NEW YORK - The promise of a multimillion-dollar contract will not be a factor in whether Tim Duncan returns for his 19th National Basketball Association season, even though the San Antonio Spurs All-Star lost more than US$20 million (S$26.6 million) to what he says is a dishonest financial adviser.
"Luckily I've had a long career and made good money," the 39-year-old, who has earned about US$220 million over his career, said in a telephone interview. "This is a big chunk, but it's not going to change my life in any way. It's not going to make any decisions for me."
In January, Duncan sued his former financial adviser, Charles Banks, accusing him of pushing him into investments despite conflicts of interest that ultimately caused substantial loss.
Banks hid his own interest in investment opportunities recommended to the 15-time All-Star, according to the complaint. The losses from 2005-2013 were discovered during a review of Duncan's finances as part of his divorce, the player said.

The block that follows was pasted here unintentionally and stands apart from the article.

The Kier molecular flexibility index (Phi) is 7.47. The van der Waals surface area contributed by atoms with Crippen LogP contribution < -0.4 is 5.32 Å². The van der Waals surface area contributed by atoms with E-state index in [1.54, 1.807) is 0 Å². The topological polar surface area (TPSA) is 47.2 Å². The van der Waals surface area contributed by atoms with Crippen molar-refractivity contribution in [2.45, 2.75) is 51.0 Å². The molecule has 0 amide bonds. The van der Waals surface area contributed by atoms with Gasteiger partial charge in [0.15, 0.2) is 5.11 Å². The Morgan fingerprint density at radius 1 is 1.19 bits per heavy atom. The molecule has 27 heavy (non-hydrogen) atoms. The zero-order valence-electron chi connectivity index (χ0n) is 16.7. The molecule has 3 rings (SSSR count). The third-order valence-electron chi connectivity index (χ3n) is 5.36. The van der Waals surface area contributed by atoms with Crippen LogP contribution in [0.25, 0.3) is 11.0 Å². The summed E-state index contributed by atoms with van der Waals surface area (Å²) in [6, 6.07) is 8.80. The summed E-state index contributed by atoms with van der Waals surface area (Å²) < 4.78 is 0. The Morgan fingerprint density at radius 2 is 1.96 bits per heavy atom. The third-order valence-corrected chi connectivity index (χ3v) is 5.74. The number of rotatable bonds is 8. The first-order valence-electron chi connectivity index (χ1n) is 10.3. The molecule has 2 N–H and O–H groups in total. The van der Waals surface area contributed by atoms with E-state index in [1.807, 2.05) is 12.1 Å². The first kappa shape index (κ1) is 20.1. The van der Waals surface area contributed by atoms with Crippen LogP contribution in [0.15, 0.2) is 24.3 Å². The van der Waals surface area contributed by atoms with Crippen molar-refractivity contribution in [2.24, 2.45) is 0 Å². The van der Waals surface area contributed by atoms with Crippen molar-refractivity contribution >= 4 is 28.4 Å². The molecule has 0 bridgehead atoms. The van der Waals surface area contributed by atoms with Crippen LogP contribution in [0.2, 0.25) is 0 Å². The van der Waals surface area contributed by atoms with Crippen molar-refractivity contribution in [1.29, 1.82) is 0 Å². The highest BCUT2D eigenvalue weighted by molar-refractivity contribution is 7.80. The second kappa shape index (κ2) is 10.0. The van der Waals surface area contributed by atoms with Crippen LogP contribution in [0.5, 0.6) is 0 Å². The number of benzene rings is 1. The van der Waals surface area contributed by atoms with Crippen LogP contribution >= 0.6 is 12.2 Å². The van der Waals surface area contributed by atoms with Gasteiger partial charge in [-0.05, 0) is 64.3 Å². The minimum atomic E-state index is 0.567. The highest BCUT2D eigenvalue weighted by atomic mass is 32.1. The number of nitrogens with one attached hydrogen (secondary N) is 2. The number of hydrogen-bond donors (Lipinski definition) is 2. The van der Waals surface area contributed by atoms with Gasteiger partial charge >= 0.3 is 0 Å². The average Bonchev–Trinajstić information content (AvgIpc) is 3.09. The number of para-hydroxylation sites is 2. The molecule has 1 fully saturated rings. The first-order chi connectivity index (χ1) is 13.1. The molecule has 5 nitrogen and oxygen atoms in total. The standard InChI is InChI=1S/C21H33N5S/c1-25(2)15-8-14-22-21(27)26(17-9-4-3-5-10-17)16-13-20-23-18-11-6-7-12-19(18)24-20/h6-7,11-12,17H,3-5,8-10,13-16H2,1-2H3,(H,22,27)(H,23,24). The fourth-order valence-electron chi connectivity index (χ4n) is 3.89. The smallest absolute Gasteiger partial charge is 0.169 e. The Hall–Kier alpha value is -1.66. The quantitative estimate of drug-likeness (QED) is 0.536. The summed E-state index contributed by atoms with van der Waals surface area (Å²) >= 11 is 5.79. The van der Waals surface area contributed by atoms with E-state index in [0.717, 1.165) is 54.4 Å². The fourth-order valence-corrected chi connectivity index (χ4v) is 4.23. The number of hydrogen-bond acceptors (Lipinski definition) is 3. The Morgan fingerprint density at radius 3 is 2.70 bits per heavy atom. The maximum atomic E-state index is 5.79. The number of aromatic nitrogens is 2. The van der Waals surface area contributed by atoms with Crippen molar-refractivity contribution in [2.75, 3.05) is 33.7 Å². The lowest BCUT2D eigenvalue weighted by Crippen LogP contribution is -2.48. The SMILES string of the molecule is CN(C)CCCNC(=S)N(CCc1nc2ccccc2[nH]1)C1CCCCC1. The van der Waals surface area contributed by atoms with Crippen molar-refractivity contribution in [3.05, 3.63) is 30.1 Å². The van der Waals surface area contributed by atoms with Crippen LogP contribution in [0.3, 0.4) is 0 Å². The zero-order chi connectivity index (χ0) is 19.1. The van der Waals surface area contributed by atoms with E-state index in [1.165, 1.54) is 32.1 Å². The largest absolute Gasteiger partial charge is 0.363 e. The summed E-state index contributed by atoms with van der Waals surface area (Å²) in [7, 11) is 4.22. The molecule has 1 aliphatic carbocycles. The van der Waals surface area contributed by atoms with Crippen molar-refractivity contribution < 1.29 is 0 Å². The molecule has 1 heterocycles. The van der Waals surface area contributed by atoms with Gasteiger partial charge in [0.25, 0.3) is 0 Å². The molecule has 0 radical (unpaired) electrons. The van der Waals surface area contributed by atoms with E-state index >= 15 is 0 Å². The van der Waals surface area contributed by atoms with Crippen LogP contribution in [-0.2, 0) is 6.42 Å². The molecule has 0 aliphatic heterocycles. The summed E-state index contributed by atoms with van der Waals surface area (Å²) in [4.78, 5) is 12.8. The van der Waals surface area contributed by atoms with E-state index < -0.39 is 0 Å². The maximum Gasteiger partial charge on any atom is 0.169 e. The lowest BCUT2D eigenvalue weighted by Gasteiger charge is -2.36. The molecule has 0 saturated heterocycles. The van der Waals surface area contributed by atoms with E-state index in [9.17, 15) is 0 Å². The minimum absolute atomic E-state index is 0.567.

"I trusted someone to do a job that I hired them to do and they misused my trust and went astray and started using my money," he said. "I want people to understand that the statements he made are absolutely incorrect, that he's just trying to make himself look good and save his own image when there's nothing there to save."
Antroy Arreola, an attorney for Banks, e-mailed a response to Duncan's comments. "Mr Banks found the legal action surprising because Mr Duncan has no claim against Mr Banks," he said in the statement. "We are confident that when all the facts are heard, it will be clear that the claims presented lack foundation."
Duncan said he met Banks during his rookie year in 1998. At Banks' urging, the athlete put several million dollars in investments that the adviser owned or in which he had financial stakes, according to the lawsuit.
The power forward said he would not look back and castigate himself for failing to better protect his money. The NBA, he said, does a "great job" of informing players of the potential pitfalls when it comes to their money.
"I thought, for the most part, I was keeping an eye on things. You have to have people checking on people checking on people. I did that for a while. Obviously, I got to a point where the people I trusted were checking on themselves," said the two-time Most Valuable Player who has won five championships with the Spurs.
"The bottom line is this: You can't be angry at yourself... That's a lesson learnt. I'll never put myself in that situation again."